Republicans in Colorado are working with historically small minorities in the state legislature, with just 19 of 65 seats in the State House and 12 of 35 seats in the State Senate. These micro-minorities, combined with ineffective or altogether absent leadership, makes it relatively easy for a few lawmakers to become the face of the entire GOP caucus.
As we wrote earlier, House Minority Leader Mike Lynch doesn’t appear to be all that interested in charting a reasonable path for his caucus to follow. This is how “The Unambiguously Lame Duo” of freshman Republicans from Colorado Springs have come to dominate the GOP discussion at the State Capitol in 2023. State Reps. Scott “There is No” Bottoms and Ken “Skin” DeGraaf have made a lot of noise in the first two months of the legislative session — and nearly all of it has been bad for Republicans.
Both Bottoms and DeGraaf have monopolized microphones with disgusting and/or incomprehensible arguments on subjects as diverse as promoting gas stoves and warning about nonexistent election fraud. DeGraaf even kicked off the legislative session with a gibberish speech that included an unintentionally-perfect quotation lamenting, “What we have learned from history is that we never learn from history.”
Bottoms is particularly adept at saying awful things, mostly on the subject of abortion rights. Just last week Bottoms made headlines for comparing abortion to the Holocaust.
In order to better understand just how nutty these two have been in their first few months, we compiled a list of the bills that they have sponsored in the current legislative session. Lawmakers are limited to five bills apiece; while Bottoms has only introduced four bills, the filing deadline for new legislation has passed. As you’ll see below, “The Unambiguously Lame Duo” has had difficulty finding support for their legislative proposals even among Republican colleagues.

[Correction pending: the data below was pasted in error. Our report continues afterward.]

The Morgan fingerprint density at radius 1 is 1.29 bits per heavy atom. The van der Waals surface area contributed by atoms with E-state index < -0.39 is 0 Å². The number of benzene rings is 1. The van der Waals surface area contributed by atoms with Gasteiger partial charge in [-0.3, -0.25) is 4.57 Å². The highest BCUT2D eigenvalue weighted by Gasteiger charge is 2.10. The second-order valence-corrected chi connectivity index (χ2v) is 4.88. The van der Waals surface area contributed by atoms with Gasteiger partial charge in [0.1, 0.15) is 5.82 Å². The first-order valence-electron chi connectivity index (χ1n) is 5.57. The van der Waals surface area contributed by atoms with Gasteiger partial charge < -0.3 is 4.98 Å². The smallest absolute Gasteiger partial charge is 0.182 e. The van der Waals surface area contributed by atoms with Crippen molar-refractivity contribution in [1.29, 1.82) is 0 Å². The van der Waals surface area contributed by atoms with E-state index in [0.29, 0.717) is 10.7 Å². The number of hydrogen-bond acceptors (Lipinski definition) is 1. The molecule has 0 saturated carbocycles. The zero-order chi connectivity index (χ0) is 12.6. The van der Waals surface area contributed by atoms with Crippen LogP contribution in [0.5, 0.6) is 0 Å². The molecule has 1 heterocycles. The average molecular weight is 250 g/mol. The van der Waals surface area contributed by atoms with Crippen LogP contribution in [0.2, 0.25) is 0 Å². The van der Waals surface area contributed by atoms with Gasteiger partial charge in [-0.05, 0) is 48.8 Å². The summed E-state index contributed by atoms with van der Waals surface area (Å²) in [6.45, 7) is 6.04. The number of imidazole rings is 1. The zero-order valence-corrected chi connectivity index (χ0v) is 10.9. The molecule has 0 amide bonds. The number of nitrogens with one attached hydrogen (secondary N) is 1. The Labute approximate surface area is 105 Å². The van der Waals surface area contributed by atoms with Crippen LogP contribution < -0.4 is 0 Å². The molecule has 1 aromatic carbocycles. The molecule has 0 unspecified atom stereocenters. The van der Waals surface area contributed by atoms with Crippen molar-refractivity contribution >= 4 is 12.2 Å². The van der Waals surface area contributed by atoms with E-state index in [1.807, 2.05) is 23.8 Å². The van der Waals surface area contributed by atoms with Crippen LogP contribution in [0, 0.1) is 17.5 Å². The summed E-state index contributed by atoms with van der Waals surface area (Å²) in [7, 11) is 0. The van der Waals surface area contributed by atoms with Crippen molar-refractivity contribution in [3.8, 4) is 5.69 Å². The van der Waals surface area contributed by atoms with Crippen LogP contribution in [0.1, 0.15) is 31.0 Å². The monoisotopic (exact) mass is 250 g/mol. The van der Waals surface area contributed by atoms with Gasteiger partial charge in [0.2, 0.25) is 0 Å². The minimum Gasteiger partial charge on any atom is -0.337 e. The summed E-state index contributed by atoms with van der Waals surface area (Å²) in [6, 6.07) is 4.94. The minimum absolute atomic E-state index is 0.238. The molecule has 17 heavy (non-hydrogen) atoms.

Let’s start with Bottoms. None of his bills even made it out of a committee hearing:
Bottoms is laser-focused on restricting abortion rights, which speaks to DeGraaf’s quote about not learning from history. Colorado voters have said over and over and over and over that they DO NOT want restrictions on abortion rights. Bottoms also used one of his four bills to promote a thing that doesn’t even exist. There is no such thing as a pill that would “reverse” an abortion.
We wrote about Bottoms’ income tax cut proposal earlier this month. That legislation was so poorly-written that the nonpartisan Legislative Council Staff determined that middle- and lower-income Coloradans would end up paying MORE money in taxes if HB23-1063 were to become law.
As for DeGraaf, he managed to max out his allocation of bills but at least hasn’t (yet) seen all of his legislation summarily postponed indefinitely in a committee hearing:
DeGraaf’s list of bills run the gamut from virtually unintelligible to flat out silly.
“Distributed Ledgers Voting” has something to do with paper ballots and preventing election fraud and…frankly, who the hell knows? His “Due Process Asset Forfeiture Act” is the only one of the nine bills from Team DeBottoms that seems to have even a remotely plausible premise.